Before he was President: Andrew Johnson

Andrew Johnson, 1865-1869 tailor
Andrew Johnson was a tailor, something he really loved. At the age of 14 Andrew went to work for Mr. James Selby in Raleigh, North Carolina. The small amount of money he was paid saved him and his mother from starving. He taught himself to read after his friends in a tailor shop taught him the letters of the alphabet. He moved West believing he would make more money, married Eliza McCardle, and started his own tailoring shop. His shop was became a favorite gathering place for townspeople to talk about what was going on and they enjoyed Johnson's strong speaking ability. It was his speaking ability that got him elected to his first government position as town's alderman. Even when he started to rise in the world of politics, Johnson still had a soft spot for a spool of thread. When he was governor of Tennessee, he made a suit for the governor of Kentucky, just for fun.


Ulysses Simpson Grant, 1869-1877 sold firewood in the streets
Ulysses Grant's first lesson in business negotiations didn't go exactly as planned by his father. Ulysses' father, Jesse, told 10 year old Ulysses to go to the neighbor's farm and buy the horse that was for sale. Partly looking for a better deal and also trying to teach his young son new business skills, Jesse's instructions were, "Offer Mr. Ralston $50 for the horse he has for sale. However, if he doesn't take $50 then offer him $55.00. If he will not take the $55.00 then you may pay him the full $60.00."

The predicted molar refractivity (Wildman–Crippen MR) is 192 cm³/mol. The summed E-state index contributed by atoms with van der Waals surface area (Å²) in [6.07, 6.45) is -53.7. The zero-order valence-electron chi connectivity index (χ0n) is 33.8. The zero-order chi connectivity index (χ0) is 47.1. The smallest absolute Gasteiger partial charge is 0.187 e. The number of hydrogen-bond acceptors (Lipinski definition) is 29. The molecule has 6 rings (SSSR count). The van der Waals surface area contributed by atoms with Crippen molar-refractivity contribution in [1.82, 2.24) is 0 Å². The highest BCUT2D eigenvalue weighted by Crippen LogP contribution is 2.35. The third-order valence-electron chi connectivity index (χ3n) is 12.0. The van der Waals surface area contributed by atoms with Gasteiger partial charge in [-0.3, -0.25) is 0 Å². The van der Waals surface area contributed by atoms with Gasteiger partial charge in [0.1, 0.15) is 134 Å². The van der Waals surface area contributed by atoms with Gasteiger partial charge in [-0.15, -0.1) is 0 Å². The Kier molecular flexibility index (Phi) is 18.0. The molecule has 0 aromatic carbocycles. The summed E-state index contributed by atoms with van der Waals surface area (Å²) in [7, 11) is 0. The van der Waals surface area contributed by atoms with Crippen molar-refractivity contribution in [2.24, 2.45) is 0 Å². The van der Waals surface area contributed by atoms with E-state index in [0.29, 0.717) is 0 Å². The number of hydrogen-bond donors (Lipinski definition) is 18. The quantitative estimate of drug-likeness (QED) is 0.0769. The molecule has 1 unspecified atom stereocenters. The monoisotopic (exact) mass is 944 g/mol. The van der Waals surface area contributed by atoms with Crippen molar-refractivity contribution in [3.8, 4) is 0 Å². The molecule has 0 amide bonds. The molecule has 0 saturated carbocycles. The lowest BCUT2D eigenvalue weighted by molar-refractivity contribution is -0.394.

Ulysses went to the neighbor's home with $60.00 in his pocket. He certainly didn't want to disappoint his father considering the trust he had put in him so he rehearsed in his mind what his father had told him to say. When he arrived at Mr. Ralston's farm he was surprised by the first question he was asked. "How much did your father tell you to pay for my horse?", asked Mr. Ralston." Ulysses answer not only demonstrated his honesty and integrity, but also his newness at negotiations. "Father told me to offer you $50.00, and if you don't take that then I should offer you $55.00. However, if you still don't accept that price I should offer you the $60.00 he gave me." Of course, Mr. Ralston sold the horse to Ulysses for $60.00, but Ulysses learned a valuable lesson when he got home with the new horse and discussed his day with his father.


Rutherford Birchard Hayes, 1877-1881 lawyer, soldier, U.S. congressman, governor of Ohio
Hayes's first law firm, Hayes and Buckland, in Lower Sandusky, Ohio got off to a sputtering start. Business was slow and the young lawyer was bored, restless, and—though he denied it—had symptoms of tuberculosis. After visits to New England and Texas, and seeking a fresh start, he moved to Cincinnati on Christmas Eve, 1849. In time, he made a name for himself in criminal law. Using his natural charm and his elite training, he defended society's outcasts, often managing to free them or save them from the gallows. Source

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